WASHINGTON, DC - DECEMBER 28: Bernard Reedy #11 of the Toledo Rockets rushes for a touchdown after catching a pass in front of Jamil Cooks #46 of the Air Force Falcons during the second half of the Military Bowl at RFK Stadium on December 28, 2011 in Washington, DC. (Photo by Rob Carr/Getty Images)
The stats that mattered from Toledo's 42-41 win over Air Force, from the Falcons' fourth-down conversions, to timely special teams, to a sudden defensive slugfest.
61: Rushing yards produced by Adonis Thomas' first three carries. The dynamic Toledo back looked incredible early on, but Air Force frustrated him for almost the entire game after his 41-yard touchdown run gave the Rockets a 14-0 lead. From that point forward, Thomas gained just 47 yards on 19 carries and caught two passes for 10 yards, and three different Toledo drives were mortally wounded by large first-down losses by Thomas.
This was the story for Toledo as a whole, actually. In their first five drives, they gained 206 yards in 27 plays (7.6 per play), scored three touchdowns and missed a field goal; they threw in an Eric Page kick return touchdown as well. They looked as explosive as I expected them to. In their next eight drives, however, they gained just 132 yards (4.0 per play), punted four times and turned the ball over twice. Their only offensive touchdown after the midway point of the second quarter came on a 39-yard drive set up by special teams. It is odd to say this, but in a 42-41 game, defense almost won the game for Air Force.
59: Receiving yards pulled in by Air Force's Zack Kauth on the Falcons' final drive. You know what also almost won the game for the Falcons? Some heroic late-game passing. Air Force's leading receiver, Kauth had been targeted by quarterback Tim Jefferson just twice all game, but when the Falcons fell behind by a touchdown with five minutes left, Jefferson leaned on him. Kauth caught three of six passes thrown his way, including a 13-yarder on third-and-11 and a 33-yard touchdown on fourth-and-3. His stat line says "four catches for 77 yards," but that ignores the timeliness factor.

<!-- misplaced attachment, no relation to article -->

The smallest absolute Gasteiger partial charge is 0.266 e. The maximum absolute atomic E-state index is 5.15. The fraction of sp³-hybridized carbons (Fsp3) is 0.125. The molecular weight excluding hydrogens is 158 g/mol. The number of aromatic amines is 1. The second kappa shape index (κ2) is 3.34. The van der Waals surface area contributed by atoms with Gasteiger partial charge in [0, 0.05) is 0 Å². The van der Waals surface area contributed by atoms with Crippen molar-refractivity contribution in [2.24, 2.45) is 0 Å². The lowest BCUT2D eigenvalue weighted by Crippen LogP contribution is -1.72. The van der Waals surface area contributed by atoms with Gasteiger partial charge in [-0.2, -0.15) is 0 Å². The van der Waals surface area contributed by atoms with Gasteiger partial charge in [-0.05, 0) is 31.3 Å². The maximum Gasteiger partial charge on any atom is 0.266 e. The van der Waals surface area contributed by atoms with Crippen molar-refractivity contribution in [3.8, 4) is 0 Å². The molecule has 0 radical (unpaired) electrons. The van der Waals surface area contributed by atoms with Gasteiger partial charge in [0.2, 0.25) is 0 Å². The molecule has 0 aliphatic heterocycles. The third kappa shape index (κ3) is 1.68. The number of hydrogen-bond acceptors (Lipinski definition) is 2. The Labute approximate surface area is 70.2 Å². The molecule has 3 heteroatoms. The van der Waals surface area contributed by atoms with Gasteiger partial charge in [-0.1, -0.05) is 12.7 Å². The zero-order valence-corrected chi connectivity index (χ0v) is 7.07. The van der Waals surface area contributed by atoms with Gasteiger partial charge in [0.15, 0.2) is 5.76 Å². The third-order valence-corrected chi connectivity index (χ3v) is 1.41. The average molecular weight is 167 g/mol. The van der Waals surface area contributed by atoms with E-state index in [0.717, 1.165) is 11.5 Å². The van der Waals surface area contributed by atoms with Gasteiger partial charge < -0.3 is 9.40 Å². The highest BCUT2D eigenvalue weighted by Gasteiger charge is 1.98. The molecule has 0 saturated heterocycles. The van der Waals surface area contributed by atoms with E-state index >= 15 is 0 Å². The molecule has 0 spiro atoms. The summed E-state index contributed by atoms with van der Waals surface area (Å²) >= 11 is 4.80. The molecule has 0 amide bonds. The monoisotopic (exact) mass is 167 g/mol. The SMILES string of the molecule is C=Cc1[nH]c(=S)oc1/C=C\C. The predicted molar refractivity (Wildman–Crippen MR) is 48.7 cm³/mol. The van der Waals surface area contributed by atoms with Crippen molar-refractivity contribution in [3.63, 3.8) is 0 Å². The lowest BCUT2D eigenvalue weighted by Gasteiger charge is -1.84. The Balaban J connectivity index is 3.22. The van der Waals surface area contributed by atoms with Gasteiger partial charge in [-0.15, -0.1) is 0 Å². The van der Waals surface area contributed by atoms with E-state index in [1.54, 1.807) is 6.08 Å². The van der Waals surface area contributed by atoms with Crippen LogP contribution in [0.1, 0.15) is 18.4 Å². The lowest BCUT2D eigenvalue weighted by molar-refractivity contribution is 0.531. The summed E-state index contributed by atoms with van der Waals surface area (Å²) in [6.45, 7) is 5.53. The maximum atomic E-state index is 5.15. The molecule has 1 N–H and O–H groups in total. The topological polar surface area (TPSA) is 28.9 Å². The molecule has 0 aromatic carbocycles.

13: Air Force's scoring margin after I tweeted this (with Toledo having just gone up 14-0):
5: Successful fourth-down conversions from Air Force. The Falcons were not averse to going for it all season -- their 26 fourth-down attempts were the 12th-highest in the country -- but knowing they needed some serious ball control against the explosive Rockets (ha, "explosive Rockets"), they upped the ante a bit. And for the most part, it worked out. Of course, the Eff It Factor that served them well, also cost them with a minute left...
2: Toledo punts downed inside the Air Force five-yard line in the fourth quarter. Unable to locate their reservoir of big plays, Toledo leaned on field position to decide the game. Punter Vince Penza knocked a punt out of bounds at the Air Force 3 early in the final period, and after the teams traded three-and-outs, he had one downed at the 3. Air Force went three-and-out again, and following a poor Falcon punt, the Rockets were able to drive just 37 yards for the go-ahead touchdown. (They were still unable to grind out a scoring drive, however -- instead, Terrance Owens found Bernard Reedy for a 33-yard score on third-and-6. Reedy bailed out the Rockets all game, catching all four passes thrown at him for 126 yards and three touchdowns. This was good, as Air Force shut down star receiver Eric Page.) Field position and special teams aren't exactly "MACtion" worthy, but they won the game for Toledo yesterday.